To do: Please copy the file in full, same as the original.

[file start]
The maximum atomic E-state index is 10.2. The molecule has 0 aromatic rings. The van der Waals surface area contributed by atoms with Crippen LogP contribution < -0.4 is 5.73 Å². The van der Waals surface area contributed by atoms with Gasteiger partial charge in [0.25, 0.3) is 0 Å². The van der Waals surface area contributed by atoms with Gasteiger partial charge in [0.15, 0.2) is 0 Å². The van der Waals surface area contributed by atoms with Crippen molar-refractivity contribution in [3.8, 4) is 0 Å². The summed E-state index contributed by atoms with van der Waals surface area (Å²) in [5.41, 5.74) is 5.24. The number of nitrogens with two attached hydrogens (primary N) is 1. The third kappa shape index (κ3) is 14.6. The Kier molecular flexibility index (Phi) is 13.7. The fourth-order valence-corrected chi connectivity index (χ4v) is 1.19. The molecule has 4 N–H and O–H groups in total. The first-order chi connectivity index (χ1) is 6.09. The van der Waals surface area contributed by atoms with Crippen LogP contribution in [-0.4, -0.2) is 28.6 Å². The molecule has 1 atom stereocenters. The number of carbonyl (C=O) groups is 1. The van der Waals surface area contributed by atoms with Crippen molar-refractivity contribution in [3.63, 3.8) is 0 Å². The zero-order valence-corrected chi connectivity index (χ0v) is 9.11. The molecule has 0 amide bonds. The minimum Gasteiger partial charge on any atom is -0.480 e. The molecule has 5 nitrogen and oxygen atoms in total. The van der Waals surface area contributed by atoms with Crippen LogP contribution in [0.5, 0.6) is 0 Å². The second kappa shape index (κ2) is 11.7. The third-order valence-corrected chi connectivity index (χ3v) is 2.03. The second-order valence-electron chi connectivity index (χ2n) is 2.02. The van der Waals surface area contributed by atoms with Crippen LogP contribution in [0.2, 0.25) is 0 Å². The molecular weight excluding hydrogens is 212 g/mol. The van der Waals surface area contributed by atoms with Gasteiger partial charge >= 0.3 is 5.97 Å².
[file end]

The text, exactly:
The maximum atomic E-state index is 10.2. The molecule has 0 aromatic rings. The van der Waals surface area contributed by atoms with Crippen LogP contribution < -0.4 is 5.73 Å². The van der Waals surface area contributed by atoms with Gasteiger partial charge in [0.25, 0.3) is 0 Å². The van der Waals surface area contributed by atoms with Gasteiger partial charge in [0.15, 0.2) is 0 Å². The van der Waals surface area contributed by atoms with Crippen molar-refractivity contribution in [3.8, 4) is 0 Å². The summed E-state index contributed by atoms with van der Waals surface area (Å²) in [5.41, 5.74) is 5.24. The number of nitrogens with two attached hydrogens (primary N) is 1. The third kappa shape index (κ3) is 14.6. The Kier molecular flexibility index (Phi) is 13.7. The fourth-order valence-corrected chi connectivity index (χ4v) is 1.19. The molecule has 4 N–H and O–H groups in total. The first-order chi connectivity index (χ1) is 6.09. The van der Waals surface area contributed by atoms with Crippen LogP contribution in [-0.4, -0.2) is 28.6 Å². The molecule has 1 atom stereocenters. The number of carbonyl (C=O) groups is 1. The van der Waals surface area contributed by atoms with Crippen molar-refractivity contribution in [3.63, 3.8) is 0 Å². The zero-order valence-corrected chi connectivity index (χ0v) is 9.11. The molecule has 0 amide bonds. The minimum Gasteiger partial charge on any atom is -0.480 e. The molecule has 5 nitrogen and oxygen atoms in total. The van der Waals surface area contributed by atoms with Crippen LogP contribution in [0.5, 0.6) is 0 Å². The second kappa shape index (κ2) is 11.7. The third-order valence-corrected chi connectivity index (χ3v) is 2.03. The second-order valence-electron chi connectivity index (χ2n) is 2.02. The van der Waals surface area contributed by atoms with Crippen LogP contribution in [0.2, 0.25) is 0 Å². The molecular weight excluding hydrogens is 212 g/mol. The van der Waals surface area contributed by atoms with Gasteiger partial charge >= 0.3 is 5.97 Å².